GeoBiology Course Objectives and Structure
GeoBiology is a scientific forum for examining the areas where biology and earth sciences overlap. Since we offered our first geobiology summer course in 2002, these intensive courses have shaped a new field of science, a field that is revealing a new perspective on the history of life on Earth and how we might find signs of life on other planets.
Applications for the 2014 GeoBiology Course are not currently being accepted.
GeoBiology is designed to give all its participants - the graduate students and the faculty researchers - an overview of the field and to initiate contacts between members of its diverse scientific disciplines. The course brings together microbiology, geochemistry, earth systems sciences and geology, and it encourages the interaction of students and instructors in a uniquely informal setting.
GeoBiology will train students to identify topics of interest, pose research questions and find ways to answer them. In the course of the four-week course, we try to promote collaborations between young scientists and established investigators. The success of these collaborations will advance the careers of young researchers, advance the field of geobiology and define a new "language of geobiology" for generations of new scientists.
GeoBiology is structured around fieldwork and a combination of morning lectures, afternoon laboratory work and evening colloquia. Course work begins early in the morning and often runs late into the evening. The work can be intense, but the experiences shared by participants during this four-week program have led to many long-lasting friendships and collaborations.
At the beginning of the course, we travel to Colorado and nearby sites of interest to introduce the participants to microbial ecology, field geology and geochemistry as it happens in natural settings. When we return to California and take up residence on Catalina Island, we will examine microbial and geological systems on the island and take a close look at the marine environment.
Field trips will give us the opportunity to examine characteristic microbial habitats and to collect geochemical samples and microbes for enrichment and isolation in the laboratory. We will make chemical and physical measurements in situ, and we will conduct analyses of these environmental samples and employ in vitro techniques to define environmental determinants in particular habitats.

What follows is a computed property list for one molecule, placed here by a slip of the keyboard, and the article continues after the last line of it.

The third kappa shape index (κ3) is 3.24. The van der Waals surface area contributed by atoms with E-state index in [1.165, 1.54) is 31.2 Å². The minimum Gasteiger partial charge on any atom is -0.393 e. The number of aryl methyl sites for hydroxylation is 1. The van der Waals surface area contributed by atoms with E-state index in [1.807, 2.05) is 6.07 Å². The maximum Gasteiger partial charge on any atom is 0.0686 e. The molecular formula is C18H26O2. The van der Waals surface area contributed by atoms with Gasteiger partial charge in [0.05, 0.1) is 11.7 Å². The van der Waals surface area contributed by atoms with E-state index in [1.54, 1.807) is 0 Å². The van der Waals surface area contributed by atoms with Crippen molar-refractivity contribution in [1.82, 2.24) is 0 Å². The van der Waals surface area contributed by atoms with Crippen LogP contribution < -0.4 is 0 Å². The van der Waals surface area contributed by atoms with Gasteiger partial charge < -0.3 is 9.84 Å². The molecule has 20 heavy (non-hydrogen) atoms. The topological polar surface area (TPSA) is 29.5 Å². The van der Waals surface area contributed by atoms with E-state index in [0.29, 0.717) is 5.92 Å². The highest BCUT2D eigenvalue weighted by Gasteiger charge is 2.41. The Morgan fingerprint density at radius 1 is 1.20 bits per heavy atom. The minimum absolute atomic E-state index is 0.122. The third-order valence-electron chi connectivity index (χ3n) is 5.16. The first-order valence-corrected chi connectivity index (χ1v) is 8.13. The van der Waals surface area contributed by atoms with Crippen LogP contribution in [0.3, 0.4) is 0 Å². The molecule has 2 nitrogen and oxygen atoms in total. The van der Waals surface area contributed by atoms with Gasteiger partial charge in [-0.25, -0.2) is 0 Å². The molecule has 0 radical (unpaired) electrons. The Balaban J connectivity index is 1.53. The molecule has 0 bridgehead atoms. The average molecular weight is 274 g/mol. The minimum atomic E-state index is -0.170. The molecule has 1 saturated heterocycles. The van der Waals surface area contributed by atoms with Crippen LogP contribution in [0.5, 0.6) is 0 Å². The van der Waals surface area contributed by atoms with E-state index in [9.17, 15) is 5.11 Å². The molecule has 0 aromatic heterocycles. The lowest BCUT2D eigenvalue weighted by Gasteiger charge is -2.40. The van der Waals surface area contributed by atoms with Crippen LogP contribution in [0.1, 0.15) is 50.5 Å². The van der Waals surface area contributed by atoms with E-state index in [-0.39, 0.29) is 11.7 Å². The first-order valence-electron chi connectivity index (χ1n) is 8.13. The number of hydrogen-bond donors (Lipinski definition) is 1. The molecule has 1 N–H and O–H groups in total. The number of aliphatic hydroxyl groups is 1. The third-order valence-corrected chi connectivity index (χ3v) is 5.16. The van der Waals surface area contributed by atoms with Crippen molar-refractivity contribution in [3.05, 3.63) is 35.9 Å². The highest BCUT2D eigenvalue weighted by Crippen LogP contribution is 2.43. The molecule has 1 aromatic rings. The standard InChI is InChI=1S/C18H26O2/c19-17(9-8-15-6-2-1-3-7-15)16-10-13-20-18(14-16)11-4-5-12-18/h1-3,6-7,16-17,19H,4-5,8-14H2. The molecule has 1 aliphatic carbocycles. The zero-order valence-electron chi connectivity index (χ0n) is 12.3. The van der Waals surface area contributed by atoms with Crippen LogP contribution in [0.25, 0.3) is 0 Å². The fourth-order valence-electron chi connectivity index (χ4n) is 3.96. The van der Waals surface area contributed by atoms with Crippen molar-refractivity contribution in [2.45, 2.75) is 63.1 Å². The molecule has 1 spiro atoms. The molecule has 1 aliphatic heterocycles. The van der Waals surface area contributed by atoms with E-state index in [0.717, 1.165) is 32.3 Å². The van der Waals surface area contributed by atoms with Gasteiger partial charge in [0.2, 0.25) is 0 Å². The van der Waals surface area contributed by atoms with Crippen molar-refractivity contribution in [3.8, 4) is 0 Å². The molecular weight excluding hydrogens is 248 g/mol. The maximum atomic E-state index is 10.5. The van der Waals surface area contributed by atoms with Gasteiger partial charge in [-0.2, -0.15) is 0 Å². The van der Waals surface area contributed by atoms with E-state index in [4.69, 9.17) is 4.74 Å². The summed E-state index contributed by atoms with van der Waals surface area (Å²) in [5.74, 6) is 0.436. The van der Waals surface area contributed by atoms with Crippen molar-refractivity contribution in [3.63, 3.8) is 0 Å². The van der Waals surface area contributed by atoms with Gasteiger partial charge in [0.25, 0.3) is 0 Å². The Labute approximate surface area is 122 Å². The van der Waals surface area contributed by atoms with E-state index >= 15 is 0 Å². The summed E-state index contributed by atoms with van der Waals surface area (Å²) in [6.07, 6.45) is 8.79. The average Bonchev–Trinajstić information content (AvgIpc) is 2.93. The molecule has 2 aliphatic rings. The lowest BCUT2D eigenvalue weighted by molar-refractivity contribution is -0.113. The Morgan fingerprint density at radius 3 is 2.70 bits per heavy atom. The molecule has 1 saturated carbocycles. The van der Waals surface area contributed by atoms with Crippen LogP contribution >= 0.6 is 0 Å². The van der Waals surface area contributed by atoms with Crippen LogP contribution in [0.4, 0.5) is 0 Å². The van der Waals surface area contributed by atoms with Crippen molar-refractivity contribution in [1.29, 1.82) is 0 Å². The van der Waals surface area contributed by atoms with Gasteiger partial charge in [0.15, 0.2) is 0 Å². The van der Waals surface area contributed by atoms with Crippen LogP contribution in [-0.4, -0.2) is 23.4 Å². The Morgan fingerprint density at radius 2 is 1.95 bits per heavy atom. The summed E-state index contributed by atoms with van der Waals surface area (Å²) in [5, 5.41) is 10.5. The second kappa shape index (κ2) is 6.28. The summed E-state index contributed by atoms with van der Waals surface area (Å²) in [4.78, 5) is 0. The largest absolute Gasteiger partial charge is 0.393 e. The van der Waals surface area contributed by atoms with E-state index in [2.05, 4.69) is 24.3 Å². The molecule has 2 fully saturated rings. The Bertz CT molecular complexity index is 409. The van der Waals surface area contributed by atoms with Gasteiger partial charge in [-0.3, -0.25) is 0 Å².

Lectures cover the role of microbes as living chemical agents and the diversity of microbial genomes. These genomes display the majority of geophysiological "inventions" made in the course of evolution.
The lectures on the microbial world will be complemented by lectures on biochemistry, mineralogy, sediment geochemistry, paleontology, and earth and atmospheric evolution.
Preparatory discussions, computer modeling and exercises on particular subjects are offered as requested by participants, and specific themes will be discussed during a symposium.
The laboratory work is investigative. We would like you to discover new processes and microbes and understand their interactions and activities. Research themes are designed to educate students about current techniques in geobiology and to encourage independent research. The students will carry out this research in groups or individually with faculty assistance and independently.
The course requires complete student participation in all aspects of the program for the full duration of the course.
For further information, please contact:
GeoBiology Course Coordinator, Ann Close
Wrigley Institute for Environmental Studies
University of Southern California
3616 Trousdale Parkway
Los Angeles, California, USA 90089-0371
phone: (213) 740-6780, fax: (213) 740-6720
- USC Wrigley Institute for Environmental Studies
- 3616 Trousdale Parkway, AHF 410
- Los Angeles, California 90089-0371
- Phone: (213) 740 - 6780
- Email: email@example.com